Western problems with Iran go far beyond the issue of Iran’s possible nuclear weapons capability. Iran seeks to dominate the Middle East, as discussed in the Nov. 21 op-ed “The larger Iran danger,” by Joseph Lieberman and Vance Serchuk, and it has been building a series of alliances in order to do so. Western leaders can’t afford to become so preoccupied with the nuclear weapons issue that they ignore this far more immediate and ominous threat.
Yet this has been a bad year or two for Iran. Sanctions have seriously damaged the Iranian economy and, largely as a result, internal dissent has become more significant. Further, Iran’s principal ally, Syria, has virtually destroyed itself. Regardless of who wins the Syrian war, the country will emerge enfeebled and far less able to back Iran even if it wants to. Another ally, Hezbollah in Lebanon, was suckered into sending its men to fight and die for the hated Syrian regime, which resulted in it losing some of its grip on its followers. Still another ally, Hamas in the Gaza Strip, supported rebels in the Sinai in Egypt and the result was that the Egyptian army has heavily attacked these rebels and closed the tunnels that have fed the Gaza population. Afghanistan is in perpetual chaos. The new Shiite leadership in Iraq, favored by Iran, has generated new and powerful Sunni opposition, and that country is one step short of civil war.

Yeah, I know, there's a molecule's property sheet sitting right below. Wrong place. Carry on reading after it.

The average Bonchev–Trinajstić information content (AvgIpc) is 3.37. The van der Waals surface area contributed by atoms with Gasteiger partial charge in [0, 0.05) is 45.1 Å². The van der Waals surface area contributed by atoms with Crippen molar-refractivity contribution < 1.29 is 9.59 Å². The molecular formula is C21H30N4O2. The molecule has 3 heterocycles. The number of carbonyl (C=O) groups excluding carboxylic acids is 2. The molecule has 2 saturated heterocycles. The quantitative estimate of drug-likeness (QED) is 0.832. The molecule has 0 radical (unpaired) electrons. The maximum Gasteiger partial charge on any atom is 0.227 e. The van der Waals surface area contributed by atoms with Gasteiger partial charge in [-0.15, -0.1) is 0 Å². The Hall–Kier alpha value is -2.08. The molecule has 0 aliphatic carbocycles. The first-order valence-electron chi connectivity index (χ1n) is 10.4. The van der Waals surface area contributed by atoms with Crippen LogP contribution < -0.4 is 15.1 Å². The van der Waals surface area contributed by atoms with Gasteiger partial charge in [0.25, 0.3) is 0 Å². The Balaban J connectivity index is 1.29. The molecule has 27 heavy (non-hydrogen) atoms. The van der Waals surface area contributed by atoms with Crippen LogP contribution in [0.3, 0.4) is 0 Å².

The questions for Western leaders: How serious is the Iranian threat when its alliance is in such a deteriorated state? Can and should the West aid and abet this deterioration? Does the West have to take drastic action when Iran and its friends are so skilled at self-destruction?
Charles F. Bingman, Falls Church